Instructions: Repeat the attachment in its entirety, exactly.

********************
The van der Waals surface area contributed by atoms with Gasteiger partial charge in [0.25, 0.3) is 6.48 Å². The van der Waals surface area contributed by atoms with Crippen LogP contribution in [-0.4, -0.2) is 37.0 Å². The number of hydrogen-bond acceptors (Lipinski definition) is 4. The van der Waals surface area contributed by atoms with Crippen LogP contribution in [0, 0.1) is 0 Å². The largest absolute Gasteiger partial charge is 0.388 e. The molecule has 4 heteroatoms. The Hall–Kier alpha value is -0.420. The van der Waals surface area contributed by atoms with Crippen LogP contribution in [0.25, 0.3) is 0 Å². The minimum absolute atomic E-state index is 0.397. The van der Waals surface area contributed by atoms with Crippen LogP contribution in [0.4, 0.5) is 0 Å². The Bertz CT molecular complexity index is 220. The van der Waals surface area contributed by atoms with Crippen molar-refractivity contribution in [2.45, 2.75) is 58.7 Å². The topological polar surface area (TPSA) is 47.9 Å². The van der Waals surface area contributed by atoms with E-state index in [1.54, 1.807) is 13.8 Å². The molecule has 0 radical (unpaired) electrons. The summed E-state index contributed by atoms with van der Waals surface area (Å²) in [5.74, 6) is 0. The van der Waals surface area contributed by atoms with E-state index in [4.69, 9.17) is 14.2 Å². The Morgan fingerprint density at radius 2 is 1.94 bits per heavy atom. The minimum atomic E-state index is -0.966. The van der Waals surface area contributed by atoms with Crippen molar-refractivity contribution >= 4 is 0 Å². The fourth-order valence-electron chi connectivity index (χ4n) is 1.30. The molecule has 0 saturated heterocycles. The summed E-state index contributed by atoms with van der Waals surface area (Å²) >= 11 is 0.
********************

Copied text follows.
The van der Waals surface area contributed by atoms with Gasteiger partial charge in [0.25, 0.3) is 6.48 Å². The van der Waals surface area contributed by atoms with Crippen LogP contribution in [-0.4, -0.2) is 37.0 Å². The number of hydrogen-bond acceptors (Lipinski definition) is 4. The van der Waals surface area contributed by atoms with Crippen LogP contribution in [0, 0.1) is 0 Å². The largest absolute Gasteiger partial charge is 0.388 e. The molecule has 4 heteroatoms. The Hall–Kier alpha value is -0.420. The van der Waals surface area contributed by atoms with Crippen LogP contribution in [0.25, 0.3) is 0 Å². The minimum absolute atomic E-state index is 0.397. The van der Waals surface area contributed by atoms with Crippen LogP contribution in [0.4, 0.5) is 0 Å². The Bertz CT molecular complexity index is 220. The van der Waals surface area contributed by atoms with Crippen molar-refractivity contribution in [2.45, 2.75) is 58.7 Å². The topological polar surface area (TPSA) is 47.9 Å². The van der Waals surface area contributed by atoms with E-state index in [1.54, 1.807) is 13.8 Å². The molecule has 0 radical (unpaired) electrons. The summed E-state index contributed by atoms with van der Waals surface area (Å²) in [5.74, 6) is 0. The van der Waals surface area contributed by atoms with E-state index in [4.69, 9.17) is 14.2 Å². The Morgan fingerprint density at radius 2 is 1.94 bits per heavy atom. The minimum atomic E-state index is -0.966. The van der Waals surface area contributed by atoms with Crippen molar-refractivity contribution >= 4 is 0 Å². The fourth-order valence-electron chi connectivity index (χ4n) is 1.30. The molecule has 0 saturated heterocycles. The summed E-state index contributed by atoms with van der Waals surface area (Å²) >= 11 is 0.